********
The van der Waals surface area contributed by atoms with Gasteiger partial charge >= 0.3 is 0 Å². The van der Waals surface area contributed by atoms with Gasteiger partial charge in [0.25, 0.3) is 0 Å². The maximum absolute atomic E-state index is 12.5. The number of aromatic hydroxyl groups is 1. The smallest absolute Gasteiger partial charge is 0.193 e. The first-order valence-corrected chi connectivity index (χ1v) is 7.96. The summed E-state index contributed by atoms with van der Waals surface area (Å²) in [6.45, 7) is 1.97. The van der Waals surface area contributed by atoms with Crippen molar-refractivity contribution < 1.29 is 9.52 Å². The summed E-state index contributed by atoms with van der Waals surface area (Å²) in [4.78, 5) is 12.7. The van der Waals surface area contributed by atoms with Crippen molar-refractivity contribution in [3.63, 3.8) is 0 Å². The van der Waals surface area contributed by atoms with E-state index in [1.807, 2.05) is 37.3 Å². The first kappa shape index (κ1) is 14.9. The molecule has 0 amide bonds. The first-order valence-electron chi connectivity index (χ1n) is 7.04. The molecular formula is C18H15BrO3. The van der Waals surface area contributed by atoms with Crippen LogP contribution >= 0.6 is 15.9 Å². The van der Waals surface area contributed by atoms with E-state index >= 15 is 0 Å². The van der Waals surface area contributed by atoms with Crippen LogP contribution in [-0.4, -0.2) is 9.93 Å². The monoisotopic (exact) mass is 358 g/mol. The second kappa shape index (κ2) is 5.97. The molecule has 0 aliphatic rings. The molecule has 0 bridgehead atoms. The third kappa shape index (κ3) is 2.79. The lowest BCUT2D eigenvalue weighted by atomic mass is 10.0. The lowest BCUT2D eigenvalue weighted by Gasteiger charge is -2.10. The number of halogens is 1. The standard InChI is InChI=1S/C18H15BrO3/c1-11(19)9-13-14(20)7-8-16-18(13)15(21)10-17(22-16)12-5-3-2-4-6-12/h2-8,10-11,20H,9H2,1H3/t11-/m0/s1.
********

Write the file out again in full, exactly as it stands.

The van der Waals surface area contributed by atoms with Gasteiger partial charge >= 0.3 is 0 Å². The van der Waals surface area contributed by atoms with Gasteiger partial charge in [0.25, 0.3) is 0 Å². The maximum absolute atomic E-state index is 12.5. The number of aromatic hydroxyl groups is 1. The smallest absolute Gasteiger partial charge is 0.193 e. The first-order valence-corrected chi connectivity index (χ1v) is 7.96. The summed E-state index contributed by atoms with van der Waals surface area (Å²) in [6.45, 7) is 1.97. The van der Waals surface area contributed by atoms with Crippen molar-refractivity contribution < 1.29 is 9.52 Å². The summed E-state index contributed by atoms with van der Waals surface area (Å²) in [4.78, 5) is 12.7. The van der Waals surface area contributed by atoms with Crippen molar-refractivity contribution in [3.63, 3.8) is 0 Å². The van der Waals surface area contributed by atoms with E-state index in [1.807, 2.05) is 37.3 Å². The first kappa shape index (κ1) is 14.9. The molecule has 0 amide bonds. The first-order valence-electron chi connectivity index (χ1n) is 7.04. The molecular formula is C18H15BrO3. The van der Waals surface area contributed by atoms with Crippen LogP contribution >= 0.6 is 15.9 Å². The van der Waals surface area contributed by atoms with E-state index >= 15 is 0 Å². The van der Waals surface area contributed by atoms with Crippen LogP contribution in [-0.4, -0.2) is 9.93 Å². The monoisotopic (exact) mass is 358 g/mol. The second kappa shape index (κ2) is 5.97. The molecule has 0 aliphatic rings. The molecule has 0 bridgehead atoms. The third kappa shape index (κ3) is 2.79. The lowest BCUT2D eigenvalue weighted by atomic mass is 10.0. The lowest BCUT2D eigenvalue weighted by Gasteiger charge is -2.10. The number of halogens is 1. The standard InChI is InChI=1S/C18H15BrO3/c1-11(19)9-13-14(20)7-8-16-18(13)15(21)10-17(22-16)12-5-3-2-4-6-12/h2-8,10-11,20H,9H2,1H3/t11-/m0/s1.